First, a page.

Ethical Dilemmas Of Hosting The Olympics

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Billions of dollars and hours are spent, every four years, preparing for the Olympics. In the mid 1990’s, the schedule was modified to have alternating summer and winter games on a biyearly cycle. Countries fight for the honor of hosting these worldwide games. At first glance, it may seem exciting and glamorous to be chosen to host the games. The Olympics can offer the opportunity for the world to see the host city and surrounding area at its best, potentially generating future tourism and fame. A short term economic boom may result due to the creation of jobs, added tourist revenue, and other growth. Hosting the Olympics generates excitement and enthusiasm in cities and countries that may need a boost. However, when one takes a look further…show more content…
For most, the Olympics are an exciting time to show pride and patriotism, however, for the people residing in the host city, the Olympics can also be a horrifying and life-changing event. The host cities are concerned with creating enough space to build the infrastructures needed for the games. Because most cities are already fully developed, the only way to accomplish this is by shutting down businesses and evicting citizens from their homes, generally leaving them with minimal compensation to start over. According to the Center on Housing Rights and Evictions, “1.5 million residents of Beijing will have been displaced by the time the Olympics start there” (“Residents Refused to Make Way for Beijing Olympics”). Imagine the number of families forced from their homes as the landscape of their cities are changed…show more content…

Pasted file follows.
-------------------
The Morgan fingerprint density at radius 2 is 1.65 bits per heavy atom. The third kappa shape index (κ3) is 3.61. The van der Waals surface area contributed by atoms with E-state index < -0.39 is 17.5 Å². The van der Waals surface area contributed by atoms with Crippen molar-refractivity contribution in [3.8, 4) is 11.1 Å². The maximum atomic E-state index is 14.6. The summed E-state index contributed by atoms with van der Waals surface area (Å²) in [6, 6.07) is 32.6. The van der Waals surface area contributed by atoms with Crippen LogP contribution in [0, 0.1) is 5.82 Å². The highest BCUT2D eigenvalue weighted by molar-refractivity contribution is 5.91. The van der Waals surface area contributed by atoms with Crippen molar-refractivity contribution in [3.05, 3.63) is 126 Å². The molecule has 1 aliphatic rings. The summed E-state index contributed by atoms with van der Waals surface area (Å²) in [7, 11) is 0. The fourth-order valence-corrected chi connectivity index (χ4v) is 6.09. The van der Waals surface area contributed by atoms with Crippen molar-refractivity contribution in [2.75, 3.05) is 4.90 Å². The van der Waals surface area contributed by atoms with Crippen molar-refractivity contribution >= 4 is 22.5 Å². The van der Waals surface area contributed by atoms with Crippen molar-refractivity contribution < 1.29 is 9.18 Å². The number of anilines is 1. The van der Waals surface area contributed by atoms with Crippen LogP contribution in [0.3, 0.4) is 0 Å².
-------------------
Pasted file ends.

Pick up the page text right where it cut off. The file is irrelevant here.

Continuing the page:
Consider the large number of athletes and spectators who come into a small area for a few weeks during the event. According to WalletHub, a personal finance website, the 2016 Rio Olympics were estimated to have nearly 10,500 athletes and a half a million foreign spectators (Pearl), plus the vast number of “locals” brought in to staff the event, hotels, restaurants, and other venues necessary to handle the extra crowds. Many negative environmental impacts can be associated with large crowds—water and air pollution, potential spread of disease, and extra use of resources such as water and electricity can have lasting

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